Tam Cốc is a world renowned destination in Ninh Binh, not only for its impressive natural panoramas, ancient history and uniquely thrilling destinations but also for the hospitality and generosity of the locals. For Ninh Binh residents Van Lam village (the main town of Tam Coc) is often referred to as ”the international village” due to the huge influence international tourism has exerted there.
SFor others, Tam Coc is still considered ”a hidden green gem”, often overshadowed by the major Vietnamese drawcards of Hanoi, Ho Chi Minh City, Halong Bay and Hoi An. Unlike those other places, Tam Coc is not yet overwhelmed with luxury apartments, mega-hotels, nightclubs and mass commercialism. If you want to chill and experience a truly spectacular, eco-friendly and relatively untouched part of rural Vietnam, Ninh Binh is the place for you.
Tam Coc is part of the UNESCO designated Tràng An Scenic Landscape Complex and is recognized as a World Heritage Site. What many will not know is that It was “discovered” after the movie Indochine won an Oscar in 1993 as some sequences were filmed here. Vietnam was just starting to open up to International tourism at the time and although well known to domestic visitors, rather neglected by overseas visitor. Local residents saw the film as a huge opportunity to promote and expand Tam Coc’s unique features as a worthy destination for even the most jaded of international travelers.
According to Chu Văn Thim, the 90 year old manager of nearby Thái Vi temple, it is believed that million years ago Tam Coc was surrounded by sea with the tops of the now iconic karst mountains small islands breaking the surface. Over hundreds of millennia, the sea gradually receded but left behind an intricate river system that built up a heavy layer of alluvium. When the first human’s arrived some 10,000 years ago the sea had become a lush forest area, so much so that Tam Coc was previously known as ”Vi Vân Sơn” which roughly translated means “a forest as beautiful as floating clouds”.
Those earliest settlers found the forests a rich source of animals and plants to forage. As agriculture developed, the rich land with its deep alluvial plains and an abundance of fresh water sources invited habitation while the Karst mountains themselves, pocked marked with hundreds of caves were a natural protection against the willful climate and wild animals and provided a perfect natural housing.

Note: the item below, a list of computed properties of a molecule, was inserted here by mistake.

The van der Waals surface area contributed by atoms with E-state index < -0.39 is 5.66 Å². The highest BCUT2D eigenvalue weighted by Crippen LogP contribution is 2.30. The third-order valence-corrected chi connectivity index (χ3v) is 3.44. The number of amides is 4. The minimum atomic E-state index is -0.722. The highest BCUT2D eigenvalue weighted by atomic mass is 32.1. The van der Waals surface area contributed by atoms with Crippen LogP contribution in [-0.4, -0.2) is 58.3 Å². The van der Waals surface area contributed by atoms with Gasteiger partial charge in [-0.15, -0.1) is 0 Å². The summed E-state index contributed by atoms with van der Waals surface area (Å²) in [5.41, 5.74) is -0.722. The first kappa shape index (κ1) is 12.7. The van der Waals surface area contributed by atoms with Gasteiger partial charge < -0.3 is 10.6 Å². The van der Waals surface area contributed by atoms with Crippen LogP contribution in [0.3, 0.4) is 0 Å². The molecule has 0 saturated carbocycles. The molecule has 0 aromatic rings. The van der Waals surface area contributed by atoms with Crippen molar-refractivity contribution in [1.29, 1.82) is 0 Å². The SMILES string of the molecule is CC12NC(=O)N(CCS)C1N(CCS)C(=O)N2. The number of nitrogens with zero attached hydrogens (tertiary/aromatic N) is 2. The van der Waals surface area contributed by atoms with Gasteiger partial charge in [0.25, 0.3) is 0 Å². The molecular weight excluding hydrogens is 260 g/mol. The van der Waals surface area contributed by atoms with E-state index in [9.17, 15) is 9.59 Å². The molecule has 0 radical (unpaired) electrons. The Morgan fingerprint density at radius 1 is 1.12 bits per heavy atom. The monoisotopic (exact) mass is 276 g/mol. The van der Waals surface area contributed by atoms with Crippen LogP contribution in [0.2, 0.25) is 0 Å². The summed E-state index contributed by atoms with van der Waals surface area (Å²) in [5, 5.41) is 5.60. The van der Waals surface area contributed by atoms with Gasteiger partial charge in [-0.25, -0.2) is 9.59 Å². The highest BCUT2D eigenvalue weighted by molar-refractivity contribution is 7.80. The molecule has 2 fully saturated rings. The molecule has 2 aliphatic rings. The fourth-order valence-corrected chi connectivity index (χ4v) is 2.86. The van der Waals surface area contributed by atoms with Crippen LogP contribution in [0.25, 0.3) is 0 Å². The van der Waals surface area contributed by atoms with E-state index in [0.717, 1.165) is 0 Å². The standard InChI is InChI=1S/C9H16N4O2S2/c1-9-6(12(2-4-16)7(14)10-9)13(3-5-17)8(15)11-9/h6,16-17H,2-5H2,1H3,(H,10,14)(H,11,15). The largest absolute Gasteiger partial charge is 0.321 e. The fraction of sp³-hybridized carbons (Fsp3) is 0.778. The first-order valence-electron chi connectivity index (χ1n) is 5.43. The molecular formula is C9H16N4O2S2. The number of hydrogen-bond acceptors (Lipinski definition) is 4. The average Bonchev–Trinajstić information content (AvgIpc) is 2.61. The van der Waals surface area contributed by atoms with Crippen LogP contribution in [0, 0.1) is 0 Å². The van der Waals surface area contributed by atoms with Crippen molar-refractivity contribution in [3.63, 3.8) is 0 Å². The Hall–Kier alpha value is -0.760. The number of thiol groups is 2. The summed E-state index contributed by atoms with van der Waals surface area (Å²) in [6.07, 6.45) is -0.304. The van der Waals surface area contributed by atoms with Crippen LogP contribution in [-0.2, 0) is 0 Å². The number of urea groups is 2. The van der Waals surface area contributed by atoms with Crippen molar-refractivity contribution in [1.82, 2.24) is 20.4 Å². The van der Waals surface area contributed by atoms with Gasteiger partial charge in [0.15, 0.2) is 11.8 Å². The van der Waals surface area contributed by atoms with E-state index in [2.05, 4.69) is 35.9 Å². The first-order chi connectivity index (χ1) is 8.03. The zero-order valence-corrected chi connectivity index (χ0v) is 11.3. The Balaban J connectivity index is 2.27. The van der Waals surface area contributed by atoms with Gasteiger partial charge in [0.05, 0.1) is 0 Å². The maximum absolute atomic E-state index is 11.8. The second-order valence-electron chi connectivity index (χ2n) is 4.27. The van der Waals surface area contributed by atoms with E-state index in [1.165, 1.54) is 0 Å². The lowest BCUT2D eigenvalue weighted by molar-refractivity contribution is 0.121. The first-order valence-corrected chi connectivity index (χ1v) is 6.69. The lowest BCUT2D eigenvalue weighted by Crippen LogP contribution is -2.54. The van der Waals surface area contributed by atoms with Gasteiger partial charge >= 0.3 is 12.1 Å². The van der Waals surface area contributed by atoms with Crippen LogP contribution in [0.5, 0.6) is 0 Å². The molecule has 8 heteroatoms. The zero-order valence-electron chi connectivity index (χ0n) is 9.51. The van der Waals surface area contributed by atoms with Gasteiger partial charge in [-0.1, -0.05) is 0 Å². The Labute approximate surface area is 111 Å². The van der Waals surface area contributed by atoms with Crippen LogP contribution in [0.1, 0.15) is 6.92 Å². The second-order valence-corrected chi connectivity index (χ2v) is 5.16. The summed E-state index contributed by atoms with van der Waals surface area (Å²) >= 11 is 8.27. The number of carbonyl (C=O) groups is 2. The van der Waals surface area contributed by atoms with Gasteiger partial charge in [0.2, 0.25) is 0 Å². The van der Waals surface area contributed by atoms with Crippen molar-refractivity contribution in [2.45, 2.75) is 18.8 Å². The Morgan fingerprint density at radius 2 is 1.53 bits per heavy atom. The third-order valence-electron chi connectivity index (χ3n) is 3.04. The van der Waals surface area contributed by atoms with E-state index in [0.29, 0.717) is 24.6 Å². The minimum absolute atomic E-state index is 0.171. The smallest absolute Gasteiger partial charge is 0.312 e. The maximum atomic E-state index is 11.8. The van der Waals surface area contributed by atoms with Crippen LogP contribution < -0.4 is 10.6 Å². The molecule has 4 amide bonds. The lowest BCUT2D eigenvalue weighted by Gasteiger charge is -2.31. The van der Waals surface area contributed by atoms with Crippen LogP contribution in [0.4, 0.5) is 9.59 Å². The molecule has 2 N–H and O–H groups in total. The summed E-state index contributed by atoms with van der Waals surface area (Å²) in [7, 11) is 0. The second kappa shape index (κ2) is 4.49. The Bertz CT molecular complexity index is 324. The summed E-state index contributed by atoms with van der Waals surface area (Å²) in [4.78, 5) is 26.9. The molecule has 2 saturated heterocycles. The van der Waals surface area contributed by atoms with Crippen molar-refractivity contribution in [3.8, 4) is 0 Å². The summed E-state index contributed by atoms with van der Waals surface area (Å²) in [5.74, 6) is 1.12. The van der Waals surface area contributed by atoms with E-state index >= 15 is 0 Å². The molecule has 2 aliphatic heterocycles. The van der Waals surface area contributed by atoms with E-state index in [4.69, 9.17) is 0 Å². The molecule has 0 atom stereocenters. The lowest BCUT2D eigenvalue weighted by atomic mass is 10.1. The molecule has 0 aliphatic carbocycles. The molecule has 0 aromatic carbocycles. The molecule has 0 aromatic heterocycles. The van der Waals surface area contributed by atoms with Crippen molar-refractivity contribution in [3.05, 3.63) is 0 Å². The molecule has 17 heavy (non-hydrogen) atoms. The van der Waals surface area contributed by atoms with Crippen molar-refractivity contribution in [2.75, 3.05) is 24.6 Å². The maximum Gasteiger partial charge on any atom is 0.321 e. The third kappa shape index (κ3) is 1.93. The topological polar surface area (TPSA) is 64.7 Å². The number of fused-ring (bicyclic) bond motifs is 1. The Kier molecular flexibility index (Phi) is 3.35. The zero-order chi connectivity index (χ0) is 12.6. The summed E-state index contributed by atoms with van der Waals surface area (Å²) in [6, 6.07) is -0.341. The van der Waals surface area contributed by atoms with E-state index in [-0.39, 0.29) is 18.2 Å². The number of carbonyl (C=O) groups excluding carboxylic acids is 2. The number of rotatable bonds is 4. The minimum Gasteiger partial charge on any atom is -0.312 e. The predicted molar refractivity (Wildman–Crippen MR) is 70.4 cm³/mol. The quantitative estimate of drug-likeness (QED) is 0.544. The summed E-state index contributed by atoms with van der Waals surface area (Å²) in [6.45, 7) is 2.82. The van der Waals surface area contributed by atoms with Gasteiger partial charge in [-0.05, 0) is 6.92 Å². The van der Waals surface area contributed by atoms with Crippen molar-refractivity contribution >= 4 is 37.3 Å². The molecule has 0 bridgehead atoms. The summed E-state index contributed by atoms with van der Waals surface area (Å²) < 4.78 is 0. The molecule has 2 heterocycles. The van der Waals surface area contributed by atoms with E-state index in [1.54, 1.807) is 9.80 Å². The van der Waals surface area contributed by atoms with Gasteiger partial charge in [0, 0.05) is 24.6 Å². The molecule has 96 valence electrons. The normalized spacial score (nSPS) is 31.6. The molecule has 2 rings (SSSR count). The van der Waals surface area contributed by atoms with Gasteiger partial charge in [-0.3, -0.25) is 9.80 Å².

Gradually, thos early cave dwellers grew in number and involved into a strong and dynamic civilization. The entire area became famous as a abundant land much sought after by invaders from southern China and the thriving Khmer civilization to the south west . The earliest legends speak of numerous warlords and clans, of gods and magical events and terrible wars and divine intervention.
These early legends are all oral histories passed down from generation to generation as there was no written language until the Han/Xin Dynasties made the land a vassal state. Much of this early history is in Chinese script as successive Southern Chinese Dynasties invaded and ruled here for 1000 years (approximately 1 to 1000 AD in the Gregorian calendar).
That changed when King Dinh Bo Linh united the warlords and pushed back the newly arisen Song Dynasty. At that turbulent time, China also had massive internal changes and the rebellious vassal state to the far south was the least of their problems. Dinh Bo Linh took advantage of the unrest to proclaim Dai Co Viet as a tribute country of the Song, rather than a vassal state and in doing so, the history of modern Vietnam was born.
King Trần Thái Tông
So it was that Dinh Bo Linh (aka King Đinh Tiên Hoàng) became the first emperor to unify Vietnam, making nearby Hoa Lu the capital of the new nation of Dai Co Viet in 968 AD. Nearby Tam Coc slumbered away as an important farming community supporting the new capitol until the Trần dynasty.
When King Trần Thái Tông (1218-1277) visited here to admire the gorgeous mountain landscapes, he decided it had perfect Feng Shui to settled into his monastic retirement. But those ancient Kings rarely abandoned their former lives and the good King Tran immediately began construction of Vũ Lâm “Palace” as both a residence and a stronghold against the newly emergent Mongol empire.